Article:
It has been 50 years since British soldiers killed 14 unarmed Catholic civil rights marchers in what has become known as “Bloody Sunday”. Family and friends of the 13 Catholics who died in the Bogside area of the City of Derry (Londonderry) on 30 January 1972 — and of a 14th who died later of his wounds — gathered this week for a series of commemorations to mark this tragic event. Among them, was a Mass celebrated by Bishop of Derry Donal McKeown to which his Anglican counterpart, Bishop Andrew Forster, was also invited. Speaking to Vatican News, Bishop McKeown expressed his closeness to the people affected: “I think about the dignity of many people, the courage of many people, the strength of many people who have come through this, particularly because of their faith background”.
The bloodshed in Northern Ireland lasted for decades after Bloody Sunday. It was not until April 1998 that the signing of the Good Friday peace agreement brought an end to the 30 years of conflict known as the “Troubles”, that caused 3,000 deaths. And it was only in 2010 that a judicial inquiry found that the victims of Bloody Sunday were innocent and had posed no threat to the military. Speaking about healing the wounds of the past, the Bishop of Derry noted that much work had been achieved in building a strong relationship between the Catholic and Protestant Churches. Indeed, he pointed out, “Church leaders were way ahead of politicians”.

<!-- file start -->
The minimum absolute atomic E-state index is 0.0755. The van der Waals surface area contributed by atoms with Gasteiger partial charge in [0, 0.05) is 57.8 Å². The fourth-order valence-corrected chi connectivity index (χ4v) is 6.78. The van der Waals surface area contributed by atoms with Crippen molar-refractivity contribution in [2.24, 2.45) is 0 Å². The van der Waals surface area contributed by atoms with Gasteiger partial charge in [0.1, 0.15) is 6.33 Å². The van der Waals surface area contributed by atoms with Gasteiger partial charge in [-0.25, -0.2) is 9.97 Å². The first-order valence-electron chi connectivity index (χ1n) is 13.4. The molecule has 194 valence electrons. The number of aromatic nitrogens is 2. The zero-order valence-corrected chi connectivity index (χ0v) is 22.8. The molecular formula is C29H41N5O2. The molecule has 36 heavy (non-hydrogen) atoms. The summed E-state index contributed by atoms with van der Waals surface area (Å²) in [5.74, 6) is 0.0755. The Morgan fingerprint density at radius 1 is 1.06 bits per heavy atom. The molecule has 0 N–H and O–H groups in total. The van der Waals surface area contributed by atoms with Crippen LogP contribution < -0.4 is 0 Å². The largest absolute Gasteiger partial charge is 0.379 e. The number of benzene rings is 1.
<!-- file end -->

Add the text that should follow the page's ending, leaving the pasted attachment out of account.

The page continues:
Last year, the current British government announced a plan to halt all prosecutions of soldiers and militants in a bid to draw a line under the conflict, but families and friends of the victims have vowed they will not give up their call for prosecutions. Despite this, while acknowledging that there are still tensions behind Northern Ireland’s conflict, “the war is over”, said Bishop McKeown. In today’s Northern Ireland, “differences of opinion, differences of identity can be celebrated; not seen as something to be feared, and I hope that we as Church leaders can ensure that whatever direction the island takes, whatever direction Europe takes, it is a society that is able to process the pain of being human; process the pain of the past and build hope for the future”. He called on the faithful to “look at the past with compassion; to forgive and remember, and be able to move on because we deserve to be architects of the future and not prisoners of the past.” The future, he stressed, “belongs to those who can generate hope from the past rather than despair”.